Likewise, the ambitions and aspirations of those able to see past the initial edifice of the system have been shaped by this very paradigm: they see things in terms of money, of economy and of how they can make themselves work in terms of that. All well and good whilst such a system can still exist.

But what if some of the system starts to use a little imagination? What if you get so many disruptive technologies appearing that the career aspirations for which our children are being prepared are regularly rendered irrelevant before they have had the chance to complete training and education for them? Suddenly, nobody can tell you what you will do when you leave school, often least of all yourself. This leaves a distinct void in the consciousness previously occupied by the reassuring presence of a career to follow. This leaves room, space in which ideas can form and the imagination can take hold. The giant awakes.

And the death throes of an established systemic nightmare masquerading as a pleasant dream, are to recoil in horror at such concepts and renounce them as heathen (see the Music and Film Industries' response to the ability to, um, share, for example), for they represent a direct threat to it; no longer shackled by the motions of a career to develop into, a whole generation of free thinkers come out of the woodwork and [the emperor is found to have no clothes]. Amid all this, the schools no longer have a clue what they are doing. Suddenly their curricula count for squat, their statistics and grades become so much practise data and scrap paper. Yes, basic skills are still a must, but the career paths beyond are no longer there to follow, replaced by a butt of dust from the shifting sands of development on which they had been resting.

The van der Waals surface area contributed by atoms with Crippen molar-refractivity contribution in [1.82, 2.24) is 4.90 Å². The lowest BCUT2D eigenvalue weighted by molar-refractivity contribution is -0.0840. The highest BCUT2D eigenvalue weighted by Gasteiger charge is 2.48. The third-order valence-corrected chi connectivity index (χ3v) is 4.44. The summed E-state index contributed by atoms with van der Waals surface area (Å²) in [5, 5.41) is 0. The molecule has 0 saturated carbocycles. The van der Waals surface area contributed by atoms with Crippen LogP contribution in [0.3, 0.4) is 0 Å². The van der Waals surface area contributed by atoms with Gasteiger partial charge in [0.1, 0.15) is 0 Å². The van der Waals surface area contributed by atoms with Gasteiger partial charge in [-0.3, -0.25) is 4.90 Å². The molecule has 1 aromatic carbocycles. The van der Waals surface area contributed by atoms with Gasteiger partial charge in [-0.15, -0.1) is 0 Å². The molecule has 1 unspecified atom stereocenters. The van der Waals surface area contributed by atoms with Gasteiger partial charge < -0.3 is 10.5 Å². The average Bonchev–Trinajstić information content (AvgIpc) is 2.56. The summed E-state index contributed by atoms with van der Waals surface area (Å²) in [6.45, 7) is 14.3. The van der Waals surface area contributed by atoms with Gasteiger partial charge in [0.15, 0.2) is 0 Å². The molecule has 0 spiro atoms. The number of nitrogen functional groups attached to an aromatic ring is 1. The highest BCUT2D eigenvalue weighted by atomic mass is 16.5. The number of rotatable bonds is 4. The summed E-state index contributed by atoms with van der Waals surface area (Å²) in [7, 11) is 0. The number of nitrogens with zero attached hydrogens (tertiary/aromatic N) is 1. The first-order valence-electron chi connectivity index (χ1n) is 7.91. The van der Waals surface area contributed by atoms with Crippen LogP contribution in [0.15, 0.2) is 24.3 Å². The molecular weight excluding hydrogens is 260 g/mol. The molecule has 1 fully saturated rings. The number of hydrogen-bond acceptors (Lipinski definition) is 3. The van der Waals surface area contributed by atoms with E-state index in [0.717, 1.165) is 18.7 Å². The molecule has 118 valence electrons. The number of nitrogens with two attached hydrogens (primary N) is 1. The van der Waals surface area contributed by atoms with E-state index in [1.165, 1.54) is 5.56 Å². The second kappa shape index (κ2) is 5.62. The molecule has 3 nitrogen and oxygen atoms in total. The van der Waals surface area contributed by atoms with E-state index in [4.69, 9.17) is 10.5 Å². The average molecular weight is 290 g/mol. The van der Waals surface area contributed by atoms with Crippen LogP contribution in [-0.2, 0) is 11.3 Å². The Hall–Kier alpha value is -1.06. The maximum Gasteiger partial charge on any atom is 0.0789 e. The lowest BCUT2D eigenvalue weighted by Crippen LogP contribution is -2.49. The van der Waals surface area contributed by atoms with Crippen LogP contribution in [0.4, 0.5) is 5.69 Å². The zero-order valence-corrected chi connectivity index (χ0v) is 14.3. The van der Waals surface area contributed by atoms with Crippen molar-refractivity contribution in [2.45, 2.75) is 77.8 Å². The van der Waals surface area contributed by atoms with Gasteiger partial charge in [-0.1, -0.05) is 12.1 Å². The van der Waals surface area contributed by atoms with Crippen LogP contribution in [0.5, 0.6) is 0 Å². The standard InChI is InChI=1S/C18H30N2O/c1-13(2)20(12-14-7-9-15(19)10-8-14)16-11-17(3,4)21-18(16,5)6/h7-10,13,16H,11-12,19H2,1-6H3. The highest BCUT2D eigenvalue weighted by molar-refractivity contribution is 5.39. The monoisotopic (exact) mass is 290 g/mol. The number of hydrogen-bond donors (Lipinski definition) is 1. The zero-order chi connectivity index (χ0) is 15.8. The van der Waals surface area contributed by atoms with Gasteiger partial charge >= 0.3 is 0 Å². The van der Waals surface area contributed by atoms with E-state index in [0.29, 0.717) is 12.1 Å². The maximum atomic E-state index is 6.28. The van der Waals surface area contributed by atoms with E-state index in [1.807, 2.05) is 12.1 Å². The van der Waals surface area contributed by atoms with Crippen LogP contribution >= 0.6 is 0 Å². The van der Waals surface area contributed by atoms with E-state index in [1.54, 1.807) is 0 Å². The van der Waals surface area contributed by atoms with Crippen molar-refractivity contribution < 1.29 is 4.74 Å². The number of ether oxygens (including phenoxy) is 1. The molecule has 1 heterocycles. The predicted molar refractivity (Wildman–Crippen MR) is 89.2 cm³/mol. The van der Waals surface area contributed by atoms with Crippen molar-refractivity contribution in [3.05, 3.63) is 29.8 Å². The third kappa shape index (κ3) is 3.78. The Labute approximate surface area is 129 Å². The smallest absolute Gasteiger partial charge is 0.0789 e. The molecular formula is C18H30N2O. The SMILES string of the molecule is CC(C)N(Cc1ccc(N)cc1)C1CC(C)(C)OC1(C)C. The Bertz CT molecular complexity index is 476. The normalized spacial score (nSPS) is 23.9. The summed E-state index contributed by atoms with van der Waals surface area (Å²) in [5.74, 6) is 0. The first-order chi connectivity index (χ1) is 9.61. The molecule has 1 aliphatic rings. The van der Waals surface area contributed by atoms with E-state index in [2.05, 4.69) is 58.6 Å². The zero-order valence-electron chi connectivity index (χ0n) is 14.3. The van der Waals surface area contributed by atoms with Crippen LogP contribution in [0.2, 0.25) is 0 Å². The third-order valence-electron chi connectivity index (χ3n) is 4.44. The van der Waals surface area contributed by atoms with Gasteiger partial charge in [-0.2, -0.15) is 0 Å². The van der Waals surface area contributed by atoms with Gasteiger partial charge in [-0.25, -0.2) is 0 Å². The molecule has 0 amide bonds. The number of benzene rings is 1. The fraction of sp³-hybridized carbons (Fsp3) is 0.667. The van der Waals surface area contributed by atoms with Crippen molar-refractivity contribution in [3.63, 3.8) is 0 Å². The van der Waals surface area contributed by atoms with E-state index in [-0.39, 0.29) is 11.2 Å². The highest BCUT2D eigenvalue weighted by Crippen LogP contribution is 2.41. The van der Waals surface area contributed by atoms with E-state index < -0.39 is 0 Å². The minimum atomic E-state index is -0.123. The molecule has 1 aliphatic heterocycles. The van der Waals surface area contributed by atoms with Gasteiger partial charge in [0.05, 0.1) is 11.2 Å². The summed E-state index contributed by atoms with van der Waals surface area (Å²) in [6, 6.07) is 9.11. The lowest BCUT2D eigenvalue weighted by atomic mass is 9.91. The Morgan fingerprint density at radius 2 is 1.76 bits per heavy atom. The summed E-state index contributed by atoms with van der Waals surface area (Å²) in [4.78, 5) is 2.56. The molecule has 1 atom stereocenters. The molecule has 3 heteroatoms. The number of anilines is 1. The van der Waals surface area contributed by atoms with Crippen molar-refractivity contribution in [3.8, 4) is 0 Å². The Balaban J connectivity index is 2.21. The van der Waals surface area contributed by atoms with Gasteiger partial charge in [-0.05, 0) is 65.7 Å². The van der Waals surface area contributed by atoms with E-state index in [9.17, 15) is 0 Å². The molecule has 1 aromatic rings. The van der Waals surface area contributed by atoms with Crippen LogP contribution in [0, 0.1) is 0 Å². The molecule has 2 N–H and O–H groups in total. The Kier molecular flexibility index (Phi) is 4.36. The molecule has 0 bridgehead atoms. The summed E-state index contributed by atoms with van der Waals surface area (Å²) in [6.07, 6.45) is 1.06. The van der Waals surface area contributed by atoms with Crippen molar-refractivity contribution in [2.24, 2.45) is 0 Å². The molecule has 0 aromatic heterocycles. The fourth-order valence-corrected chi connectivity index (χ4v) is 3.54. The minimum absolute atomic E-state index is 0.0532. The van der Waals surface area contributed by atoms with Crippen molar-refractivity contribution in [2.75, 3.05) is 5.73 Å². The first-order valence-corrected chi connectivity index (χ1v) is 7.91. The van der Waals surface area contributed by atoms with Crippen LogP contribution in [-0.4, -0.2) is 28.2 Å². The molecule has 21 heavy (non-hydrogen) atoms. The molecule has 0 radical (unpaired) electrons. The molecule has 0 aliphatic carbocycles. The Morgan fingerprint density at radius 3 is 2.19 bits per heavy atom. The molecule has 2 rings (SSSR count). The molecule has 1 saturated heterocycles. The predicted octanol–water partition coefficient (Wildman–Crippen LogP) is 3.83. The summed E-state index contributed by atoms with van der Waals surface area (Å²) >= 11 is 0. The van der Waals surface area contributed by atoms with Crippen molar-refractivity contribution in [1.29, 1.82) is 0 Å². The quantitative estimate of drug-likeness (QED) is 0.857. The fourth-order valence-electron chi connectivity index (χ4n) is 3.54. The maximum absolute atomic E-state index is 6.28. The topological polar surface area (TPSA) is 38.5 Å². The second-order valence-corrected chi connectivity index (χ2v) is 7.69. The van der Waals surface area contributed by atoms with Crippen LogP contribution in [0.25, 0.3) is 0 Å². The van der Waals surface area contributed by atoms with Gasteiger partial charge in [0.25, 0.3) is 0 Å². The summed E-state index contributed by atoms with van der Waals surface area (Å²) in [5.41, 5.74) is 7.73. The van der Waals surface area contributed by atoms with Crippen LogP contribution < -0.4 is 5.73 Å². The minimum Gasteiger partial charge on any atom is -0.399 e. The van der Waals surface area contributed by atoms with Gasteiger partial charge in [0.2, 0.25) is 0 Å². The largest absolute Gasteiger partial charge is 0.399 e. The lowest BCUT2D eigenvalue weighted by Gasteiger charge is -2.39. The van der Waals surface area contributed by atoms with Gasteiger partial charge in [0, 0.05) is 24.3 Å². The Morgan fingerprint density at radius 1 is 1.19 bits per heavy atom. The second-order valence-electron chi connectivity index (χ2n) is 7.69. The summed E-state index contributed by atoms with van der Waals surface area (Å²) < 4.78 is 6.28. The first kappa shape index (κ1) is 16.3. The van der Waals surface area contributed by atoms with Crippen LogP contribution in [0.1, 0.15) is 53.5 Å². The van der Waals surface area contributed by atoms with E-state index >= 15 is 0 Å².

VARNISHING SHIPWRECKS

It is this paradigmic collapse which, brought about by the wholesale arrival of disruptive technologies, now requires that a new approach is taken to deal with its effects. Rather than setting children on the road to specific careers and spending so much time on something that might no longer be there to do by the time they come out of education, rather than use uniform institutionalised teaching with strict yeses and noes so anathema to the world outside the school walls, the education sector, like all others, needs to embrace the very technologies disrupting it. This does not mean that by installing IT suites and interactive whiteboards and handing out tablet PCs packed with funducational software and games, all will be well. That does not deal with the core issue, rather it just paints a technological lacquer on the sinking ship. As luck would have it, the very pace of technological advancement proving so difficult for our educational system to keep up with also brings with it something which simultaneously will be its utter downfall and complete salvation.

“THESE ARE LITTLE CHILDREN, THE FUTURE'S IN THEIR HANDS” - ORCHESTRAL MANEOUVRES IN THE DARK – 'GENETIC ENGINEERING'